Deaths from coronavirus will continue to rise for some days to come, scientists have warned after the UK recorded its highest daily death toll since the pandemic began. Officials believe there are signs the various lockdown measures in place around the country are having an effect as the vaccines are rolled out, with infection rates continuing to fall.
But the lag between people becoming infected and then being admitted to hospital means deaths will probably not start coming down until towards the end of the month.
Dr Michael Head, senior research fellow in global health at the University of Southampton, warned there could be further “record-breaking” days concerning the number of newly reported deaths.
“The lockdown is starting to show an effect on new cases per day,” he said.
“However, a proportion of the cases from early January will be admitted to hospital approximately this week, and deaths from those cases will likely peak around the end of this month.
“Therefore, we will alas see several more ‘record-breaking’ days in terms of newly-reported deaths.
“Over the coming weeks, the combination of the lockdown and the impact of the vaccine rollout will start to translate into a reduction of severe Covid-19 cases.”
His warning came after the UK recorded a further 1,610 coronavirus deaths on Tuesday – the highest number reported on a single day since the outbreak began.
Public Health England (PHE) said the figure – for those who had died within 28 days of testing positive for Covid-19 – brought the UK total to 91,470.
Separate figures published by the UK’s statistics agencies for deaths where Covid-19 has been mentioned on the death certificate, together with additional data on deaths that have occurred in recent days, show there have now been 108,000 deaths involving the virus in the UK.
PHE medical director Dr Yvonne Doyle said coronavirus-related deaths would “continue for some time throughout this second wave”.
“Whilst there are some early signs that show our sacrifices are working, we must continue to strictly abide by the measures in place,” she said.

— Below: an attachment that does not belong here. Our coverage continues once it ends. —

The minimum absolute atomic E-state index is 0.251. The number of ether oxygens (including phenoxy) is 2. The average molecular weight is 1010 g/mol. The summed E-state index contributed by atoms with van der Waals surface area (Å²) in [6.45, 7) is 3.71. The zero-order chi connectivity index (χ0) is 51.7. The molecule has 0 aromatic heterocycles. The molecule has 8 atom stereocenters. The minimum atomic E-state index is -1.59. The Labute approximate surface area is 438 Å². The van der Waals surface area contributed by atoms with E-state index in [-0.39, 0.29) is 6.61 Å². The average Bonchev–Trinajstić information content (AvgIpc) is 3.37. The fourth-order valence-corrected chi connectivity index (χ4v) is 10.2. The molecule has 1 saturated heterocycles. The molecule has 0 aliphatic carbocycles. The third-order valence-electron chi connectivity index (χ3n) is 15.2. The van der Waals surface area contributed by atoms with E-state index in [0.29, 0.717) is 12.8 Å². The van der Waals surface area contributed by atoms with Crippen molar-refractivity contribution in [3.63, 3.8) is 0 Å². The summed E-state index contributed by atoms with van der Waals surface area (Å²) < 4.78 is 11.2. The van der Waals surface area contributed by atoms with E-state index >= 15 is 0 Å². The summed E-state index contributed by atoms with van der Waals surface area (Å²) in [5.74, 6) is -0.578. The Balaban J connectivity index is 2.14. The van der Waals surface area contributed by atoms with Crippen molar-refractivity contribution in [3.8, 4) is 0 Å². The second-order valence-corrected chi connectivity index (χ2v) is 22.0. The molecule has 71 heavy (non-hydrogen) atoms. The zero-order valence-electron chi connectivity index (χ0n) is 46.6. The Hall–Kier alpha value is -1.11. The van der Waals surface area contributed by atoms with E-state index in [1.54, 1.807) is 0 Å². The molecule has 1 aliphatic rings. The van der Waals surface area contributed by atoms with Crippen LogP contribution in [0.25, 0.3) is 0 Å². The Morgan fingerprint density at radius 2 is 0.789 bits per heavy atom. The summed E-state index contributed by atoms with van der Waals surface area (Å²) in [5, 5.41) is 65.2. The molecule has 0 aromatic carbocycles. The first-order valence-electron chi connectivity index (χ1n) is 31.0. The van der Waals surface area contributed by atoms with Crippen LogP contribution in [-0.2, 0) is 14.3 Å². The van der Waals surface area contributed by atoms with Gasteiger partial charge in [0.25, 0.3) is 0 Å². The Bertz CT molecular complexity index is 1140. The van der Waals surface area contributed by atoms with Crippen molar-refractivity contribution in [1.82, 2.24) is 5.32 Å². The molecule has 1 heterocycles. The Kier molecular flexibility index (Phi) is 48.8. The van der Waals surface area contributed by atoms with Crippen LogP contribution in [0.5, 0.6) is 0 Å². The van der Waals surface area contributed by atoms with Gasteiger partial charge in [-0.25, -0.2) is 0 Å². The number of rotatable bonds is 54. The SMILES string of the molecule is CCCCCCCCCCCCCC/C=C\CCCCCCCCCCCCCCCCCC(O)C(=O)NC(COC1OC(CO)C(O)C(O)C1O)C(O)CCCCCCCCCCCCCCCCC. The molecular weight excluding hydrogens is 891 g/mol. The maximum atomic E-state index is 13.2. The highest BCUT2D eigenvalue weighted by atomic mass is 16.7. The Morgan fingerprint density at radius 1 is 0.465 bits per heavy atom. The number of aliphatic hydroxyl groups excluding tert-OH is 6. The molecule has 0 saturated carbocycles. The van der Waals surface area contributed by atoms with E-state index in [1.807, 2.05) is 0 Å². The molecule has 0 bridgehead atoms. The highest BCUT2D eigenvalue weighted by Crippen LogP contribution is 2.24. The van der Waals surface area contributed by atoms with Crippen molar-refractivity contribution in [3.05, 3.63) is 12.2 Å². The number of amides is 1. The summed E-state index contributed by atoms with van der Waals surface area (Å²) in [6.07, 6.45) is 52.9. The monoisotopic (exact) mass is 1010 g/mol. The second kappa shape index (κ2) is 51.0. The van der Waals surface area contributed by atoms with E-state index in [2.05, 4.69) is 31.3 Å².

“By reducing our contacts and staying at home we will see a fall in the number of infections over time.”
Ministers have insisted the programme to vaccinate 14 million of the most vulnerable – including elderly care home residents, frontline healthcare staff and the over-80s – by mid February remains on track.
But while more than four million people across the UK have now received a first dose, the latest figures show the numbers getting the jab have fallen in recent days, from more than 324,000 on Friday to just over 204,000 on Monday.
Asel Sartbaeva, a vaccine specialist from the University of Bath, said there was a “big problem” with delivery due in part to a shortage of the equipment needed to store the vaccines at low temperatures – down to minus 70C in the case of the Pfizer vaccine.
She said the Government had failed to take advantage of equipment in university laboratories or equipment that was normally used for transporting food.
“The Government is not thinking laterally and that is not using the equipment that is available at the moment because of the lockdown and could be used for this,” she told BBC2’s Newsnight.
Coronavirus infections continue to fall but experts say it will be some days before fatalities follow.
Meanwhile, retailers in Scotland have warned they could lose almost £1 billion in total as a result of the latest lockdown after First Minister Nicola Sturgeon confirmed shops and many other businesses must remain shut until the middle of February.
In addition to extending the lockdown, with its stay-at-home order to Scots, Ms Sturgeon also confirmed schools and nurseries across Scotland will stay closed to most youngsters until at least the middle of next month.
In Wales an app has been launched to support people experiencing the longer term debilitating effects from coronavirus, known as long Covid.
The bilingual app has been developed by the NHS Wales respiratory health group on behalf of the Welsh Government and is designed to help people in their recovery from the disease.